Excerpts From A Travelogue: The Tomb City Of Nyxa.
"As we forded the Black river, the Tomb City of Nyxa did rise in the distance, carved from the rock of the mountain called Night. It gleamed in the sun to greet us, the fabled Bronze Gate through which the conqueror Tomas Radax could not ride without weeping for all the beauty that would be lost to war. But the gate still stands and is beautiful still. Banners flutter from the old watchtower, melted like a candle by some calamity of a long-forgotten age."
"Bright blue guls soar over Nyxa. They nest in the highest places of the city. Even the air here, just below the cloudline, is too heavy for mountain guls, but the presence of people have drawn them down from the pinnacles. In the city of Lubba I once saw birds like these in a sierrarium, where the air is kept thin through the use of rotors. But the guls in that crystal hall were small and smoky and used to eating grain and seeds, very different from the Tomb City’s bright scavengers. I did not once see a rat in that city, but the birds were everywhere (the very comparison would offend a Nyxan priest, I know this from experience). Guls are holy, they claim, for they help free the newly dead from their flesh."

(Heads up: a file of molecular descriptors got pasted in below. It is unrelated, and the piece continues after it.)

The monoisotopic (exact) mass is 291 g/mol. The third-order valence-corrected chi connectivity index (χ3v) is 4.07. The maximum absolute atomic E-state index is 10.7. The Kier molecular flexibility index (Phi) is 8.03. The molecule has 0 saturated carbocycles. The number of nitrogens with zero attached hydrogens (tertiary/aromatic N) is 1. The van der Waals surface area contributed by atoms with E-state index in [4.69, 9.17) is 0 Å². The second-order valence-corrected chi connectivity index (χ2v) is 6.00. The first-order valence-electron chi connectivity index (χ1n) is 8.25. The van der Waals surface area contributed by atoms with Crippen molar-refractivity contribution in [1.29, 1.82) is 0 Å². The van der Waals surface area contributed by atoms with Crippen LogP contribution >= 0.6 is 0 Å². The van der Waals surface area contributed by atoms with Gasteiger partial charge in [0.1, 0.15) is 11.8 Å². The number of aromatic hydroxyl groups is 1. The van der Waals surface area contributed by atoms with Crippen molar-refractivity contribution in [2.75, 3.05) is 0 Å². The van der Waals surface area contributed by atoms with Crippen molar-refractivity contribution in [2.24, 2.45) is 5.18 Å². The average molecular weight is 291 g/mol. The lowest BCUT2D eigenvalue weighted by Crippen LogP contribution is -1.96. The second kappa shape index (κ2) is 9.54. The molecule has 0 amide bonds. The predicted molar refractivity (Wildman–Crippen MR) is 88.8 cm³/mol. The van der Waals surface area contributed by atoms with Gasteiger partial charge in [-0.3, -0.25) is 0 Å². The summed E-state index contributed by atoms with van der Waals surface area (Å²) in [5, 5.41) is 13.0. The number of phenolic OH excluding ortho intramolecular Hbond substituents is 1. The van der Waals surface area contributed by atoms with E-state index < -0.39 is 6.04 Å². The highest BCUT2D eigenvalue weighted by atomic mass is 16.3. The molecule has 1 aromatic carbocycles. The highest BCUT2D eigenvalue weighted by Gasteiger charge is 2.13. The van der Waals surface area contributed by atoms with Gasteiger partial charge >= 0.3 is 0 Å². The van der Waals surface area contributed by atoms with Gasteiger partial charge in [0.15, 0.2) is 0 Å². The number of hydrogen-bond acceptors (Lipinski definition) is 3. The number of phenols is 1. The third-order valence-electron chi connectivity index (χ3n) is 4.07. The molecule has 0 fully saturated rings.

"I have been told that the ritual of coronation takes two hundred days. Each day another bone is replaced with an exact replica of polished black gemstone, starting with the heartbone to which the ribs are attached. Feasts are held for the larger bones: the thigh bones, the pelvis, the scapulae and the bones of the upper arms. On the two hundredth day the skull itself is replaced. The priests of Nyxa believe that this calls the essence of the prince back from the bright lands to rule as king. When his heir dies he will take his place on the black chair, and the old king will return to continue his ancient house’s wonderful conquest of heaven. The king never moves, for such things are below him. He only speaks to the high Priest and his council, who are elected every ten years by the city’s free dead men and women. When the Priest bent over with his ear to the king’s mouth I heard nothing, so very subtle - perhaps - are the mysteries of government as to be imperceptible to one such as myself."